The frustration came once again in the form of inconsistency. One of the year’s best performances came at Adelaide Oval in round 8 against the Crows who were premiership favourites. The team came back from a deficit of almost five goals to win in a canter but the victory was sandwiched in between those narrow losses at the hands of the Dockers and the Hawks.

The club did strike a good vein of form in the middle of the year under difficult circumstances when it recorded some good wins despite a run of six day breaks. Using a makeshift ruck, Simon Goodwin had come up with some interesting winning moves. Tom McDonald went forward and played in the ruck alongside Cam Pedersen and occasionally Jack Watts, the midfield with its blend of experience, youth and a hardened edge blossomed and the wins came. The highlight was a big win over the Bulldogs at Etihad Stadium followed by a nail biting victory in Perth over the Eagles.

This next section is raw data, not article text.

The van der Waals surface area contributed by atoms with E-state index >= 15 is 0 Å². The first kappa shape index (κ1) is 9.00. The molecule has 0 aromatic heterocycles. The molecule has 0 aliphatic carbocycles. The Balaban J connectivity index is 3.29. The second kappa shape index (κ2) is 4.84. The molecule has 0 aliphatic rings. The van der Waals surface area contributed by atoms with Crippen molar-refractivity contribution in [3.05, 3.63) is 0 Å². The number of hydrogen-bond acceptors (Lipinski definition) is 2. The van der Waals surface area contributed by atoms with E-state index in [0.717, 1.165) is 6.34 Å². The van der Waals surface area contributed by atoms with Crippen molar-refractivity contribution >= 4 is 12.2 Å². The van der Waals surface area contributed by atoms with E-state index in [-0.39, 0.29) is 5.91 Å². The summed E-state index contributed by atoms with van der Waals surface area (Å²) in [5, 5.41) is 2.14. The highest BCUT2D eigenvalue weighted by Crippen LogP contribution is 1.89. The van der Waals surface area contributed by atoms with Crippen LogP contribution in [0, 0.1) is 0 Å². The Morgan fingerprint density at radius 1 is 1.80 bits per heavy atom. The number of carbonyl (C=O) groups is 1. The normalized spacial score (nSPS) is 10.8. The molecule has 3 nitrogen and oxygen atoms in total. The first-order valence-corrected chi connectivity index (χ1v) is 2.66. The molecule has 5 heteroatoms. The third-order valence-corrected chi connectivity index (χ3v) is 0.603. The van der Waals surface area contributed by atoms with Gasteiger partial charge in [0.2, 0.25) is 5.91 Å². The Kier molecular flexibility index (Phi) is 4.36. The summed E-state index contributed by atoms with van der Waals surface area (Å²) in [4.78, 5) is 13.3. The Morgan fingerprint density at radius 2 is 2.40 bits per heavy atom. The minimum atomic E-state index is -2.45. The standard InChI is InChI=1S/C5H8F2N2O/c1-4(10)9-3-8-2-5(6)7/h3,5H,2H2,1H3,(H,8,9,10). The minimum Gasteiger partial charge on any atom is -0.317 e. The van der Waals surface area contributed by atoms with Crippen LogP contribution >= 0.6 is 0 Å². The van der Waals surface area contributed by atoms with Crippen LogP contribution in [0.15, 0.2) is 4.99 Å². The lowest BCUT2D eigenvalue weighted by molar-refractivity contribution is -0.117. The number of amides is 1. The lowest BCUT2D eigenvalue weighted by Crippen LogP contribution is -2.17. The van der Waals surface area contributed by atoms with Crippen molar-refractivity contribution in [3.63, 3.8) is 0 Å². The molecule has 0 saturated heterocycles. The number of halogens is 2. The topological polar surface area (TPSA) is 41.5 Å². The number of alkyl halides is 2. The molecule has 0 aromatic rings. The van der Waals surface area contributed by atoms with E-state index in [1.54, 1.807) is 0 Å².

However, it was at that point in time when the team’s spirits were at their highest, that another run of injuries and the tough schedule that saw four games played in 18 days conspired to bring it down. Glowing reports and talk of a potential top four placing at the end of the season were met with Melbourne’s lacklustre effort on a Friday night against the Swans. It was an ominous sign.